The Death with Dignity Act is on life-support in the Legislature and its prognosis is dismal. It may not make it this session, but the popular support for physician-assisted suicide means that it will be back. It should; this is a valuable bill that deserves passage.
LD 916, heard and largely rejected by the Legislature’s Judiciary Committee this week, sets standards on how and under what circumstances a physician may help a terminally ill patient die. The legislation, sponsored by Rep. Joe Brooks of Winterport, contains extensive safeguards to reflect the enormous difficulty of the proposal.
The bill requires that two physicians confirm in writing that a mentally competent but terminally ill patient has made a sound voluntary decision to end his or her life. A psychiatrist must determine that the patient is not suffering from a psychological disorder. The patient must repeatedly request, orally and in writing, medication to die and wait at least 15 days for a prescription to be written.
These restrictions impose order on the practice of assisted suicide, which already exists informally for a few terminally ill people but not for others who would choose it. Justice Stephen Breyer, in a ruling on assisted suicide last year, noted the possibility of this when he wrote that the ruling does “not prohibit doctors from providing patients with drugs sufficient to control pain despite the risk that those drugs themselves will kill.”
This double effect of easing pain and, in the process, hastening a death currently is unregulated. The bill’s standards would offer a way for people who make this decision to be certain that this final act is not carried out recklessly. It would extend to a greater number of terminally ill patients the option to say, “Enough.”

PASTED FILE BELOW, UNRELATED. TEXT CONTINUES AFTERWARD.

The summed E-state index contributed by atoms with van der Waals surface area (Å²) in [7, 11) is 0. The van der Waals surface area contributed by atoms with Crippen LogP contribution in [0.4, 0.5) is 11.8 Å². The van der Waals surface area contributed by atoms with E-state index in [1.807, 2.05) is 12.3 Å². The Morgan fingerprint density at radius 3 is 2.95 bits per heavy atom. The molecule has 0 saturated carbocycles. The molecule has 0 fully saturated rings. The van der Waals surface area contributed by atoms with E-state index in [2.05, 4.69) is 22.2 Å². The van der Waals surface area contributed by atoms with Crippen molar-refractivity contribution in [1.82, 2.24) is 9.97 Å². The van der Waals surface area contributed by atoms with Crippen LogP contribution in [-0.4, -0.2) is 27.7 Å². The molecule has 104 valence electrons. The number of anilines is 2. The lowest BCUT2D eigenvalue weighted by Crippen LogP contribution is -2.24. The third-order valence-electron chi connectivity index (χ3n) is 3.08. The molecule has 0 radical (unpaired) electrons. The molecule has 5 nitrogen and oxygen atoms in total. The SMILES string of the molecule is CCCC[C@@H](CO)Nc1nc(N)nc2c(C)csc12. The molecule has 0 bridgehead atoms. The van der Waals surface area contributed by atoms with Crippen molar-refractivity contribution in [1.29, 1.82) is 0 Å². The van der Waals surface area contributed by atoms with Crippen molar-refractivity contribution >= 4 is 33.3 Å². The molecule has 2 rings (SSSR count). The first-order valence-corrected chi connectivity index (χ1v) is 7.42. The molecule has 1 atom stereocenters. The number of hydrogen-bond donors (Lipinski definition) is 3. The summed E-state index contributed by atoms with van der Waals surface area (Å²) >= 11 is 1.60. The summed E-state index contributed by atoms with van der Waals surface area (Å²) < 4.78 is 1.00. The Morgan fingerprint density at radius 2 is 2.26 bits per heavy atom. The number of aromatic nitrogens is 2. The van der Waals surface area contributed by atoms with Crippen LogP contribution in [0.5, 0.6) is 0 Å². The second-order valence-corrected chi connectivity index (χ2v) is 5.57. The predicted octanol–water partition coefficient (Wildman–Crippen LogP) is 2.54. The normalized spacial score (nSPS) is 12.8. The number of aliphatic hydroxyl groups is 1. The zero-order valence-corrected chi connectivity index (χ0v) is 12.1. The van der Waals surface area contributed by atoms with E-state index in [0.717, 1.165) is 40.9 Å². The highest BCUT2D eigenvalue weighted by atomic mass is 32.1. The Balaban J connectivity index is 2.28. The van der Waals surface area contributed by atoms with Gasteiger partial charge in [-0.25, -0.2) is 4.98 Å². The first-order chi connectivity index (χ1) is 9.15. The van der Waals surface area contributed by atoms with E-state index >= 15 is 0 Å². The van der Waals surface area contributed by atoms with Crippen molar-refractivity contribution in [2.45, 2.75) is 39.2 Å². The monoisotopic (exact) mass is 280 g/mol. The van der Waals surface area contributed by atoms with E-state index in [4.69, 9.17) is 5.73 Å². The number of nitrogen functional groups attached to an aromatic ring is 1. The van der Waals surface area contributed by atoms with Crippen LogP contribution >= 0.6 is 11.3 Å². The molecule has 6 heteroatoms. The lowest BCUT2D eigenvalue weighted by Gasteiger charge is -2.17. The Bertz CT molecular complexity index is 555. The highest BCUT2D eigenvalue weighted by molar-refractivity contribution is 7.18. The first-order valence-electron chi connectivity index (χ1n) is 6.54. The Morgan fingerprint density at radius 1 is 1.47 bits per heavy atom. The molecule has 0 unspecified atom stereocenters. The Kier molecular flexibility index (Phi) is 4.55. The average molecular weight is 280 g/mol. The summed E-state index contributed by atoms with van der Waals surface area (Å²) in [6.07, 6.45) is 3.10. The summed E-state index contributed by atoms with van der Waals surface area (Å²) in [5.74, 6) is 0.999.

Just knowing that such an alternative exists, even if a patient does not intend to use it, could be a comfort. It is no surprise that a recent poll by Strategic Marketing Services found that approximately 70 percent of Mainers supported assisted-suicide legislation.
Opponents of the assisted-suicide bill have urged lawmakers to instead look at improved end-of-life care before approving the bill. Improving care is always desirable, but nothing has drawn attention to care as this bill has. Passing this legislation would intensify this discussion as well as give more terminally ill people more control over the end of their lives.
For people capable of making rational choices about their lives, that is not too much to ask.